The Courts Relax the Rules: What Litigants Need to Know About Summary Judgment Now
October 18, 2022
On Feb. 1, 2021, a new Uniform Rule went into effect for the New York State trial courts addressing summary judgment motions—Section 202.8-g. The rule requires that any party moving for summary judgment includes “a separate, short and concise statement, in numbered paragraphs, of the material facts as to which the moving party contends there is no genuine issue to be tried” (22 NYCRR § 202.8-g [former]). In such a case, the papers opposing a motion for summary judgment shall include a correspondingly numbered paragraph responding to each numbered paragraph in the statement of the moving party (see id. at § 202.8-g [b] [emphasis added]). The Uniform Rule further directs that “[e]ach numbered paragraph in the statement of material facts required to be served by the moving party will be deemed to be admitted unless specifically controverted by a correspondingly numbered paragraph in the statement required to be served by the opposing party” (id. at § 202.8-g [c] [emphasis added]).
This rule led to some harsh consequences, including a Supreme Court in Clinton County that held that a non-moving party’s failure to comply resulted in an admission of all facts set forth in the moving party’s statement of material facts (see Reus v ETC Hous. Corp., 72 Misc. 3d 479, 484 [Sup. Ct., Clinton County 2021], aff’d 203 AD3d 1281 [3d Dept 2022]).
On July 1, 2022, Section 202.8-g was amended to effectively eliminate this fatal consequence. The trial courts now expressly have the discretion to deal with noncompliance. Notably, this Section now provides:
- The statement of material facts is no longer required in all cases, but is limited to the cases in which the court directs;
- A failure to specifically controvert a numbered paragraph in a statement of material facts no longer automatically constitutes an admission. Such a failure “may” result in an admission for purposes of the motion; and
- Where the court has directed a statement of material facts, but the moving party fails to so provide, the court has the discretion to deny the motion without prejudice, permit an adjournment to allow compliance, or some other related action, in its discretion. Similarly, where a party opposing summary judgment has failed to provide a counter statement, the court may adjourn to allow compliance or, after notice and an opportunity to cure, deem the assertion in the statement to be admitted for purposes of the motion, or again some other related action, in its discretion.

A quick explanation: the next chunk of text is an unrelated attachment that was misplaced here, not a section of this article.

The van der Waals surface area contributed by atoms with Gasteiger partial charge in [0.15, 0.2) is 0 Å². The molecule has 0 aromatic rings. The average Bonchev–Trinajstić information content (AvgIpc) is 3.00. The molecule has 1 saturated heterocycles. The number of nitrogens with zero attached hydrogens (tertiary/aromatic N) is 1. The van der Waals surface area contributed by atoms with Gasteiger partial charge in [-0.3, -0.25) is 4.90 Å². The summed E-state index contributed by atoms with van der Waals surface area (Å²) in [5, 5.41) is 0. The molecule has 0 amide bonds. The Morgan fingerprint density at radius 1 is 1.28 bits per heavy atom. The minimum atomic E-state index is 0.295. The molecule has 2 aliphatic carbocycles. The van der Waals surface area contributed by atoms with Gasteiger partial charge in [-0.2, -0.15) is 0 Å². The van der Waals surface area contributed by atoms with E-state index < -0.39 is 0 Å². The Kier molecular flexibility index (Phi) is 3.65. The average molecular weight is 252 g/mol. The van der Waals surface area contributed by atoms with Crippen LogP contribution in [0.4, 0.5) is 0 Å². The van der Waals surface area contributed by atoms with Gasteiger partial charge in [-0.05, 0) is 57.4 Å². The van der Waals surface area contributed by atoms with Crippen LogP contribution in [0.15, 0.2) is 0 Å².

How could this effect you?
Were you successful in opposing a motion for summary judgment because the moving party failed to submit a statement of material facts? Or were you successful in moving for summary judgment because the non-moving party failed to properly respond to your motion and the statement of material facts? If so, and an appeal is pending, be prepared to address whether the Appellate Division should apply the rule as it stood at the time the motion was decided.
It is highly unlikely that an Appellate Court will follow the old rule and its strict consequences considering, among other things, that it was only in effect for approximately 18 months.
Furthermore, the Appellate Division, Third Department recently addressed the interpretation of the old rule in Leberman v Instantwhip Foods, Inc. (207 AD3d 850 [3d Dept 2022]). Interestingly, the Third Department issued this decision on July 7, 2022, but made no mention of the amended rule that became effective on July 1, 2022. In any event, the Third Department held that, despite the mandatory language included in the original version of §202.8-g (“shall”), the trial courts still had the discretion (“may”) to deem facts admitted based on, among other things, a party’s failure to follow the procedures of §202.8-g (see id. at 852). This interpretation of the “old” rule is in line with the plain language of the “new” rule.
What to consider:
In view of the foregoing, it is unlikely that an Appellate Court will apply and interpret the old rule as written. Consequently, if your motion was granted or your opponent's was denied under the old rule, the Appellate Division will not affirm on that basis.
The Appellate Division will, however, consider alternative grounds for affirmance even if the trial court did not rely on those grounds, so long as they were raised, i.e., preserved before the trial court (see e.g., Arista Dev., LLC v Clearmind Holdings, LLC, 207 AD3d 1127, 1129 [4th Dept 2022]; Lots 4 Less Stores, Inc. v Integrated Props., Inc., 152 AD3d 1181, 1183 [4th Dept 2017]). Stated differently, if you did not rely exclusively on your opponent’s failure to comply with 22 NYCRR § 202.8-g during motion practice, you can raise any and all other arguments that you did raise, even if those contentions were not addressed by the trial court.
Be mindful that certain trial courts may still require material statements of fact, and some judges have incorporated that requirement into their own individual rules. Moreover, even if the judge’s individual rules are silent, it would be good practice to include a footnote or other related reference in your moving papers to respectfully remind the trial court of the new change and that you are prepared to provide a statement of material facts if the court prefers one. Keeping in mind that some judges have many different roles and do not routinely entertain summary judgment motions, a reminder can remove any risk of rejection of your papers.
If you have any questions about the contents of this information memorandum, please contact Timothy McMahon or any member of Bond’s litigation practice.